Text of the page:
Officer’s club of the US Army

In mid-July 1945, US troops confiscated Harnack House which had initially been occupied by the Red Army at the end of the war. The Americans found an intact building that lent itself to use as a hotel and set up their officers’ club there.

1945: The arrival of the Americans

General Lucius Clay (right) with guests at an event in the Goethe Auditorium, 1948.

South-west Berlin was under the Allied control of the USA which established its headquarters near to Harnack House. From that point on Harnack House represented a piece of America in Berlin and contributed to German-American relations. Instead of scientists, members of the Berlin Brigade were now regular lunchtime guests here and also attended events and festivities.

Carrying on the tradition, Harnack House also continued to host social events in the 1950s. General Lucius Clay, military governor of the US occupied zone in Germany from 1945 to 1947, held press conferences and receptions at Harnack House. Harry S. Truman and Dwight D. Eisenhower visited the building shortly after its confiscation.

Berlin events, such as those held as part of the Berlin Film Festival, also took place here during the 1950s, presumably due to the lack of venues available in a city that had suffered extensive destruction.

The academic tradition was also continued for a period as organizations such as the Columbus Society held parties and balls for American students visiting Berlin on guest residencies. When Kirk L. Grayson, the Vice President of Columbia University, visited Berlin in 1952, he met the Dahlem-based Nobel Prize winners Max von Laue and Otto Warburg, both of whom had strong research ties with the United States, at Harnack House. Their Institutes, which previously belonged to the Kaiser Wilhelm Society, were incorporated into the Max Planck Society a year later.

1950-1994: A new form of use

Soon after Harnack House was taken over by the US Army it quickly became apparent that the building designed as a clubhouse and to provide guest accommodation could only meet the new requirements and intended purpose to a certain extent. There were no large rooms for exuberant parties and glamorous celebrations. In the early 1950s, extensions were added and the building’s structure was permanently altered.

The Berlin Brigade began planning the renovation of the building shortly after its confiscation. The lecture theatre was converted into a dance bar based on designs drawn up by the architect Eckart Muthesius. The lectern and lab bench gave way to a dance floor and the ascending rows of seating were removed. The new Marine Bar soon became a firm fixture in Berlin’s “Little America”. The rest of the building also underwent extensive structural work. A ballroom was built directly adjacent to the lecture theatre. Until 1953 only a narrow corridor had connected the main building with the lecture theatre. Another floor was now added in its place for the ballroom.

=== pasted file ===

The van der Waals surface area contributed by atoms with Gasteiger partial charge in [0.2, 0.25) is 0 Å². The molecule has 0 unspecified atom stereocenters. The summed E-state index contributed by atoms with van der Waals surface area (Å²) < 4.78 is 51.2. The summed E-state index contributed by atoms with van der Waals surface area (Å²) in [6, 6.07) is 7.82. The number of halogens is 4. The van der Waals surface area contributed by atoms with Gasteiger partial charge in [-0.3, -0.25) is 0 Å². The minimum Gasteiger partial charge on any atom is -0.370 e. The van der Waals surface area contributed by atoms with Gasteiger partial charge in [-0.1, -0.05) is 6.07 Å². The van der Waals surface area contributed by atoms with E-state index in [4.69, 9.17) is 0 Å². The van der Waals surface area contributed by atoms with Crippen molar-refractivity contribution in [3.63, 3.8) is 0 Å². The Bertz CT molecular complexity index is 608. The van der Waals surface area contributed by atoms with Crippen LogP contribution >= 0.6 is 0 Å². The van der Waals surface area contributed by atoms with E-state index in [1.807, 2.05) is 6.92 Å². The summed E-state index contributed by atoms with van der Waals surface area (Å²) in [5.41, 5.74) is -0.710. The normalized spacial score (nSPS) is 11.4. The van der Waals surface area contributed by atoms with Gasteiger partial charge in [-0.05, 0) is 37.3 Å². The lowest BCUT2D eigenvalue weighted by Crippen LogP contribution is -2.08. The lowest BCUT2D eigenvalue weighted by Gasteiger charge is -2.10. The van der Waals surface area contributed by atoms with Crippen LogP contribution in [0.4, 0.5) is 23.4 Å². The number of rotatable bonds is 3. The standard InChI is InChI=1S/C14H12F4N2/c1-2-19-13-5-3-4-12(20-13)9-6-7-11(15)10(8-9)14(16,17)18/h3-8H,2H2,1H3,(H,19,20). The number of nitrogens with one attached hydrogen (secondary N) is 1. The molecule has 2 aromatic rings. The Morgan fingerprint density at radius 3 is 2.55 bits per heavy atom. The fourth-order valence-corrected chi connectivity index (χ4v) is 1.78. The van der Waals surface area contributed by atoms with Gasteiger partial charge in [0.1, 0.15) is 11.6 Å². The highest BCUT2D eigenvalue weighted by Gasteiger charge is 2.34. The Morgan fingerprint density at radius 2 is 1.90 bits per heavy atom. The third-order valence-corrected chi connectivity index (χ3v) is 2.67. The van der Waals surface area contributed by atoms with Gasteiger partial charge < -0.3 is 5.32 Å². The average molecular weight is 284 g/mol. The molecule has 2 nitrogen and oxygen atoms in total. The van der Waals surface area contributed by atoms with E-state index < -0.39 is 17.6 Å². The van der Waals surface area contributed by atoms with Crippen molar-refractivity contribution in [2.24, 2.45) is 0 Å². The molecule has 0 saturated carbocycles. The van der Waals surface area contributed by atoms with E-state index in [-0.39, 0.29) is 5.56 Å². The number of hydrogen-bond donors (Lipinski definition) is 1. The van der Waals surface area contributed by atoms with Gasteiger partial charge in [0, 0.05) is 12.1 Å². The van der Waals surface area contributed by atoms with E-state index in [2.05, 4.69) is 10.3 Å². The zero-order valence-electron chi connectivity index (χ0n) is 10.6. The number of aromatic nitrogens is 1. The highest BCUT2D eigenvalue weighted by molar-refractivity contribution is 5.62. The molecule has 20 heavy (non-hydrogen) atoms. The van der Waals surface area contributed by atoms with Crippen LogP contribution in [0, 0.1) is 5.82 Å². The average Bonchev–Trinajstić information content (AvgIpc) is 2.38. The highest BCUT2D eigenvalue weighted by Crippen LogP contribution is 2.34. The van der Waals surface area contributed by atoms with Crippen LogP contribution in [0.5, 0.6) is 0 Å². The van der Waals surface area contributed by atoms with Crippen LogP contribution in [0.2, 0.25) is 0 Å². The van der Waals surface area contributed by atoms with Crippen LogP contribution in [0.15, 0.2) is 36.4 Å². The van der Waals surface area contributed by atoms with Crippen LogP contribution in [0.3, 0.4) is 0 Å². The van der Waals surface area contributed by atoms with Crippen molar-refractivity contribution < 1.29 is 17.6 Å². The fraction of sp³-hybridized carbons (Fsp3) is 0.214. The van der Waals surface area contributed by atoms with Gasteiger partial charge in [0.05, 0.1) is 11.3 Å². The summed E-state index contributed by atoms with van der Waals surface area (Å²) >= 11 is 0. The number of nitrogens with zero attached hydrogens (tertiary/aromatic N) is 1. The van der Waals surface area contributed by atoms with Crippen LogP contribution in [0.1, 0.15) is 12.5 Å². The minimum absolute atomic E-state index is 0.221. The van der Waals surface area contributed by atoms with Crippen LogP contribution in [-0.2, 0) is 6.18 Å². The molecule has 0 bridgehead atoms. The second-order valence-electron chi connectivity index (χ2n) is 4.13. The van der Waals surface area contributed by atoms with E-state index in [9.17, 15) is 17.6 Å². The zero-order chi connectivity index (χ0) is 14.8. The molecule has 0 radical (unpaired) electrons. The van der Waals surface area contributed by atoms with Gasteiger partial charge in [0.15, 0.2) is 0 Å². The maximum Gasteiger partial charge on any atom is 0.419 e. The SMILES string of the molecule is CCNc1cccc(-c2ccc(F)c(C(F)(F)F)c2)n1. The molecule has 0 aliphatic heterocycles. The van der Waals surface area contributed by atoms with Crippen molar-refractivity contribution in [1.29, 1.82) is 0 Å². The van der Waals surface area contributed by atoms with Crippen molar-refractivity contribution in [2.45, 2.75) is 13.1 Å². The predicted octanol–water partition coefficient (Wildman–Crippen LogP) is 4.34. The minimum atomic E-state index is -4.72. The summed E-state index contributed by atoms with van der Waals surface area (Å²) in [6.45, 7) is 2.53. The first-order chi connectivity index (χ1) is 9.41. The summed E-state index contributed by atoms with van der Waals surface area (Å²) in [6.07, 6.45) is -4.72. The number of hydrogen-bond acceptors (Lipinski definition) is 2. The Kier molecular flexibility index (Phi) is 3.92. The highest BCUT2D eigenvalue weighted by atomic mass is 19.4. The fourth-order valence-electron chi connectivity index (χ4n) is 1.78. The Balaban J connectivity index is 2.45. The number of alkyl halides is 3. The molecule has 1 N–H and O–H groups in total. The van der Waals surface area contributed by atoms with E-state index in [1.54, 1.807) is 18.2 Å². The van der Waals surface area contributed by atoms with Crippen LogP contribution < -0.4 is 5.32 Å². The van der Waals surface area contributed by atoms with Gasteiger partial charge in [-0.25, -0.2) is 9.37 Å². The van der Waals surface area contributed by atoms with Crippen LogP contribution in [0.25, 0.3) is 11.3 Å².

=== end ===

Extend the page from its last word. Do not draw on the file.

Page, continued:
Builders also set to work in the main building. The club reception (today the Planck Lobby) was made many times bigger with the addition of the Wintergarten Hall. The terrace, previously accessible directly from the lobby, disappeared as a result.

Shortly after the war Harnack House was still largely fitted out with the old interior furnishings. Some items were reclaimed by individuals and Institutes or by the Max Planck Society’s Administrative Headquarters. Their whereabouts are unknown.

The most significant structural work internally took place at the end of the 1960s when the wife of Robert G. Fergusson, the serving general, extensively revamped the building according to her own style of décor. The ballroom was also presumably fitted with artificial stucco features, mirrors and floral carpets at this time. These furnishings disappeared during the renovation in 2014.

The house was increasingly shaped by its American occupants from this time onwards. The modern-day Einstein Lounge was used as a pub where Guinness and lager could only be bought with US dollars. The American Women’s Club organized fetes and theatrical performances in the Goethe Hall. The public was allowed into the venue for certain events at which Germans and Americans established closer relations. The US allies only completely opened up the house to the Berlin public shortly before their departure.

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